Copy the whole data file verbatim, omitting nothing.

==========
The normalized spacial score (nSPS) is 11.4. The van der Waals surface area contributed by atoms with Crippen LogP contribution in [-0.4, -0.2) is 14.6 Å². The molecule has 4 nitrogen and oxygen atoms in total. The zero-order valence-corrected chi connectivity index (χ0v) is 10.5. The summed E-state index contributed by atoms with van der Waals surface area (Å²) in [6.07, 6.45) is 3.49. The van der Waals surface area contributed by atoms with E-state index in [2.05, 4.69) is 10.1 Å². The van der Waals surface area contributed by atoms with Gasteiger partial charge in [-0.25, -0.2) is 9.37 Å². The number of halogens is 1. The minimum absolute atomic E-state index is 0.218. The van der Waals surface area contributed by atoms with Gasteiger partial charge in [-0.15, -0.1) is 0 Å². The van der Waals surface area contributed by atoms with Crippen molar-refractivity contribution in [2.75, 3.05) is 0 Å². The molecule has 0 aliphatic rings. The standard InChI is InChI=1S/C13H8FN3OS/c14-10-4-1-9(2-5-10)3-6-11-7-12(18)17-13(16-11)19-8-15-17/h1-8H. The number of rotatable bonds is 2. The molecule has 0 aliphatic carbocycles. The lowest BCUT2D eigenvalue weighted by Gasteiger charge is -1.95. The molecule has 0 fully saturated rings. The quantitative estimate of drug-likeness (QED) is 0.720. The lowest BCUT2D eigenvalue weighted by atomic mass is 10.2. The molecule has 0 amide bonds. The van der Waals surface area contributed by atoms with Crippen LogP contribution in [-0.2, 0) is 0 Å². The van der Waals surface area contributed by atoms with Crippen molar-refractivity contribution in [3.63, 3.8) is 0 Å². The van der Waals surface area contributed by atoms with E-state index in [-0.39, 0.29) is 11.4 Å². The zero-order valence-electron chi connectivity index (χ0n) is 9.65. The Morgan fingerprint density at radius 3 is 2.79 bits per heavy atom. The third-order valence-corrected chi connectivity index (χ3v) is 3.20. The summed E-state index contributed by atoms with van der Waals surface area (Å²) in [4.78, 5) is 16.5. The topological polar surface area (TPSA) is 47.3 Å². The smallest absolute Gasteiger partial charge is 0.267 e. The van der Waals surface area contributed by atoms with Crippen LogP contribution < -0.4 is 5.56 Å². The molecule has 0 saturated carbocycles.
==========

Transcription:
The normalized spacial score (nSPS) is 11.4. The van der Waals surface area contributed by atoms with Crippen LogP contribution in [-0.4, -0.2) is 14.6 Å². The molecule has 4 nitrogen and oxygen atoms in total. The zero-order valence-corrected chi connectivity index (χ0v) is 10.5. The summed E-state index contributed by atoms with van der Waals surface area (Å²) in [6.07, 6.45) is 3.49. The van der Waals surface area contributed by atoms with E-state index in [2.05, 4.69) is 10.1 Å². The van der Waals surface area contributed by atoms with Gasteiger partial charge in [-0.25, -0.2) is 9.37 Å². The number of halogens is 1. The minimum absolute atomic E-state index is 0.218. The van der Waals surface area contributed by atoms with Gasteiger partial charge in [-0.15, -0.1) is 0 Å². The van der Waals surface area contributed by atoms with Crippen molar-refractivity contribution in [2.75, 3.05) is 0 Å². The molecule has 0 aliphatic rings. The standard InChI is InChI=1S/C13H8FN3OS/c14-10-4-1-9(2-5-10)3-6-11-7-12(18)17-13(16-11)19-8-15-17/h1-8H. The number of rotatable bonds is 2. The molecule has 0 aliphatic carbocycles. The lowest BCUT2D eigenvalue weighted by Gasteiger charge is -1.95. The molecule has 0 fully saturated rings. The quantitative estimate of drug-likeness (QED) is 0.720. The lowest BCUT2D eigenvalue weighted by atomic mass is 10.2. The molecule has 0 amide bonds. The van der Waals surface area contributed by atoms with Crippen LogP contribution in [-0.2, 0) is 0 Å². The van der Waals surface area contributed by atoms with Crippen molar-refractivity contribution in [3.63, 3.8) is 0 Å². The van der Waals surface area contributed by atoms with E-state index in [-0.39, 0.29) is 11.4 Å². The zero-order valence-electron chi connectivity index (χ0n) is 9.65. The Morgan fingerprint density at radius 3 is 2.79 bits per heavy atom. The third-order valence-corrected chi connectivity index (χ3v) is 3.20. The summed E-state index contributed by atoms with van der Waals surface area (Å²) in [4.78, 5) is 16.5. The topological polar surface area (TPSA) is 47.3 Å². The smallest absolute Gasteiger partial charge is 0.267 e. The van der Waals surface area contributed by atoms with Crippen LogP contribution < -0.4 is 5.56 Å². The molecule has 0 saturated carbocycles.